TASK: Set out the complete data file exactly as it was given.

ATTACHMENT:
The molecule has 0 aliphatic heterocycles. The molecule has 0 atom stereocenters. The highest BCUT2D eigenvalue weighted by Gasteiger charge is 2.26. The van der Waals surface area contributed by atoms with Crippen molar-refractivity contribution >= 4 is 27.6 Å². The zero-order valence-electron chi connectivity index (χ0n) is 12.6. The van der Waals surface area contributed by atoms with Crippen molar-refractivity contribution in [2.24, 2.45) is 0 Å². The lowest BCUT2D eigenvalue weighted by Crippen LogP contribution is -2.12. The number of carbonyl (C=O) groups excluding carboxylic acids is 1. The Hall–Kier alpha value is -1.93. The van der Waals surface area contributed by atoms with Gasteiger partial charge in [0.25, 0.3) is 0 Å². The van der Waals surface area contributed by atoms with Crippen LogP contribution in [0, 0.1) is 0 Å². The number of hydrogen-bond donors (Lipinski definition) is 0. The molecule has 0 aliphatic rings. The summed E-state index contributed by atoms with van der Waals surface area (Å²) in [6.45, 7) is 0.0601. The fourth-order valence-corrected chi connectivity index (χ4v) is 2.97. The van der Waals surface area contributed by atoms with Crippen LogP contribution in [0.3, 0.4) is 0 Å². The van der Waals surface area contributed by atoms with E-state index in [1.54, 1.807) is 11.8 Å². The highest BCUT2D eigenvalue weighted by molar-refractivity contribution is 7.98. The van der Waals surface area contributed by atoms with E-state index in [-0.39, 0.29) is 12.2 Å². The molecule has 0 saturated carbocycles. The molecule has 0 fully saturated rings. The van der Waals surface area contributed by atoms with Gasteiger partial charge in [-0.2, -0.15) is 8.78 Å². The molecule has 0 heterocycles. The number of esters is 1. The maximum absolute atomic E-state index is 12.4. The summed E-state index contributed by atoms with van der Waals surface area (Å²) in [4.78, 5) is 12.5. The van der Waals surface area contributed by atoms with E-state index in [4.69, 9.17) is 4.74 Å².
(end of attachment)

The molecule has 0 aliphatic heterocycles. The molecule has 0 atom stereocenters. The highest BCUT2D eigenvalue weighted by Gasteiger charge is 2.26. The van der Waals surface area contributed by atoms with Crippen molar-refractivity contribution >= 4 is 27.6 Å². The zero-order valence-electron chi connectivity index (χ0n) is 12.6. The van der Waals surface area contributed by atoms with Crippen molar-refractivity contribution in [2.24, 2.45) is 0 Å². The lowest BCUT2D eigenvalue weighted by Crippen LogP contribution is -2.12. The number of carbonyl (C=O) groups excluding carboxylic acids is 1. The Hall–Kier alpha value is -1.93. The van der Waals surface area contributed by atoms with Gasteiger partial charge in [0.25, 0.3) is 0 Å². The van der Waals surface area contributed by atoms with Crippen LogP contribution in [0, 0.1) is 0 Å². The number of hydrogen-bond donors (Lipinski definition) is 0. The molecule has 0 aliphatic rings. The summed E-state index contributed by atoms with van der Waals surface area (Å²) in [6.45, 7) is 0.0601. The fourth-order valence-corrected chi connectivity index (χ4v) is 2.97. The van der Waals surface area contributed by atoms with Crippen LogP contribution in [0.3, 0.4) is 0 Å². The van der Waals surface area contributed by atoms with E-state index in [1.54, 1.807) is 11.8 Å². The highest BCUT2D eigenvalue weighted by molar-refractivity contribution is 7.98. The van der Waals surface area contributed by atoms with E-state index in [-0.39, 0.29) is 12.2 Å². The molecule has 0 saturated carbocycles. The molecule has 0 fully saturated rings. The van der Waals surface area contributed by atoms with Gasteiger partial charge in [-0.2, -0.15) is 8.78 Å². The molecule has 0 heterocycles. The number of esters is 1. The maximum absolute atomic E-state index is 12.4. The summed E-state index contributed by atoms with van der Waals surface area (Å²) in [4.78, 5) is 12.5. The van der Waals surface area contributed by atoms with E-state index in [4.69, 9.17) is 4.74 Å².